Monday, 26 April 2004

Why Is Europe Now Breaking Into Its Gold Vaults?


Gold has always attracted its fair share of eccentrics. More than any other commodity in the financial markets, it has provided a haven for oddballs and conspiracy theorists.

Right now, they can have a field day. Something strange has been happening in the gold market. Europe looks to be bailing out of the metal as gold prices soar and politicians squabble with central bankers over how to make use of the proceeds.

In France, the new finance minister, Nicolas Sarkozy, is arguing for the Bank of France to sell some of its gold.

A hundred metric tons of gold is worth about 1 billion euros ($1.2 billion), which would yield from 35 million to 40 million euros a year if the proceeds from the gold’s sale were invested in assets earning interest, Sarkozy told lawmakers in France’s lower house of parliament last week.

The bank’s governor, Christian Noyer, has already said he will decide before October whether to start selling as much as 100 tons of gold annually, and invest the money instead in assets yielding interest, according to the French newspaper Le Parisien.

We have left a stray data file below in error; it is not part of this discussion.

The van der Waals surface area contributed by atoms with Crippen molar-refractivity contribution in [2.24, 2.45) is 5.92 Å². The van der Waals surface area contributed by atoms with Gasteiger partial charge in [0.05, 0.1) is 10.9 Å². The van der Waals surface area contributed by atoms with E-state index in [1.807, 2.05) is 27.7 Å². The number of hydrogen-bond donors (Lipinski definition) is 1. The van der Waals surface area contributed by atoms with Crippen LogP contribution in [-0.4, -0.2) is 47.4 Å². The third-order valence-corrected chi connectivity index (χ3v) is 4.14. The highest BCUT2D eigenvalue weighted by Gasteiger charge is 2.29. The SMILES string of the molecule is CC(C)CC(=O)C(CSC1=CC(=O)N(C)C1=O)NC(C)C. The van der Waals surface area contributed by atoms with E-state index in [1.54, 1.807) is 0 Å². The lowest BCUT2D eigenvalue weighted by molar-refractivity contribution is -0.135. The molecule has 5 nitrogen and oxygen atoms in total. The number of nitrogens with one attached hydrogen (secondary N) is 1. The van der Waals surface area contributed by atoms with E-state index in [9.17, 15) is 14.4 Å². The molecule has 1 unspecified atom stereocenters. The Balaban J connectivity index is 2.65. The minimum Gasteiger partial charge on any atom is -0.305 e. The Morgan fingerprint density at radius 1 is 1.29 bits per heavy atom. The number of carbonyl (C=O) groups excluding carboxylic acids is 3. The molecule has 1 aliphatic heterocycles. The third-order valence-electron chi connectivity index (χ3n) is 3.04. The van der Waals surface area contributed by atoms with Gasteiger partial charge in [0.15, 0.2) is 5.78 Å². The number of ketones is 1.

It sounds like Sarkozy has already made up his mind.

In Germany, Ernst Welteke resigned as Bundesbank president on Friday after being embroiled in a row over a hotel bill in Berlin. Behind that may be a disagreement about Germany’s gold reserves. Welteke’s son, Hans, has claimed his father argued with German Finance Minister Hans Eichel over how to use the money raised from selling some of the country’s gold reserves.

This year, Welteke said he won an option to sell 600 tons of gold or as much as 20 percent of the country’s reserves over five years. The Bundesbank has disposed of only 29 tons of gold coins since 1999.

Gold Sale

Welteke’s option to sell more gold was part of an accord between the euro-region’s national central banks, the Swiss National Bank, Sweden’s Riksbank and the European Central Bank last month. Under the agreement, the main European central banks may sell as much as 500 tons of gold between them each year — an increase on the annual limit of 400 tons agreed to in 1999.

With so much gold coming into the market, N.M. Rothschild & Sons Ltd., the world’s second-largest closely held investment bank, may even regret the decision announced last week to pull out of commodities trading and withdraw from the London gold fix, the price-setting institution it hosted for 84 years.

If both France and Germany start selling gold, it may have a big impact on the market. According to World Gold Council figures, both countries are among the largest holders of gold in the world. Country Rankings

The U.S. is the largest, with more than 8,000 tons. Germany comes next, with about 3,400 tons, followed by the International Monetary Fund with more than 3,200 tons. The French have about 3,000 tons. The next largest holders are also European: The Italians have 2,451 tons, and the Swiss 1,592.